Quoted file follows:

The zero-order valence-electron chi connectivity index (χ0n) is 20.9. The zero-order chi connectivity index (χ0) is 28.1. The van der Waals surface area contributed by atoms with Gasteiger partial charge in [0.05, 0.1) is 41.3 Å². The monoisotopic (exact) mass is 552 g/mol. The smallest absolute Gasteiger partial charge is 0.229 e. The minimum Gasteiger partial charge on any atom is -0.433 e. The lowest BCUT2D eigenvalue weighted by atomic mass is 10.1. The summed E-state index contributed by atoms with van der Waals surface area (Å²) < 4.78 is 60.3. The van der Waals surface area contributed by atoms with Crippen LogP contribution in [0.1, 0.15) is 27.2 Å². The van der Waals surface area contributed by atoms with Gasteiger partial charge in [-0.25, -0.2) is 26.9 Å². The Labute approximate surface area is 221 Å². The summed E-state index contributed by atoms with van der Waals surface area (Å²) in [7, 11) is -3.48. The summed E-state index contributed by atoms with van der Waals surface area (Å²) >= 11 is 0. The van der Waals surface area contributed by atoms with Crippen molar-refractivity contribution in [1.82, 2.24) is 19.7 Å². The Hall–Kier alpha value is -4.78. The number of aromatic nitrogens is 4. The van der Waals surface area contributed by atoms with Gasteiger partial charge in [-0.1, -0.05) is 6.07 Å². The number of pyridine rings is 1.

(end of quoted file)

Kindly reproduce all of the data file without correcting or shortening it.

The zero-order valence-electron chi connectivity index (χ0n) is 20.9. The zero-order chi connectivity index (χ0) is 28.1. The van der Waals surface area contributed by atoms with Gasteiger partial charge in [0.05, 0.1) is 41.3 Å². The monoisotopic (exact) mass is 552 g/mol. The smallest absolute Gasteiger partial charge is 0.229 e. The minimum Gasteiger partial charge on any atom is -0.433 e. The lowest BCUT2D eigenvalue weighted by atomic mass is 10.1. The summed E-state index contributed by atoms with van der Waals surface area (Å²) < 4.78 is 60.3. The van der Waals surface area contributed by atoms with Crippen LogP contribution in [0.1, 0.15) is 27.2 Å². The van der Waals surface area contributed by atoms with Gasteiger partial charge in [-0.25, -0.2) is 26.9 Å². The Labute approximate surface area is 221 Å². The summed E-state index contributed by atoms with van der Waals surface area (Å²) in [7, 11) is -3.48. The summed E-state index contributed by atoms with van der Waals surface area (Å²) >= 11 is 0. The van der Waals surface area contributed by atoms with Crippen molar-refractivity contribution in [1.82, 2.24) is 19.7 Å². The Hall–Kier alpha value is -4.78. The number of aromatic nitrogens is 4. The van der Waals surface area contributed by atoms with Gasteiger partial charge in [-0.1, -0.05) is 6.07 Å². The number of pyridine rings is 1.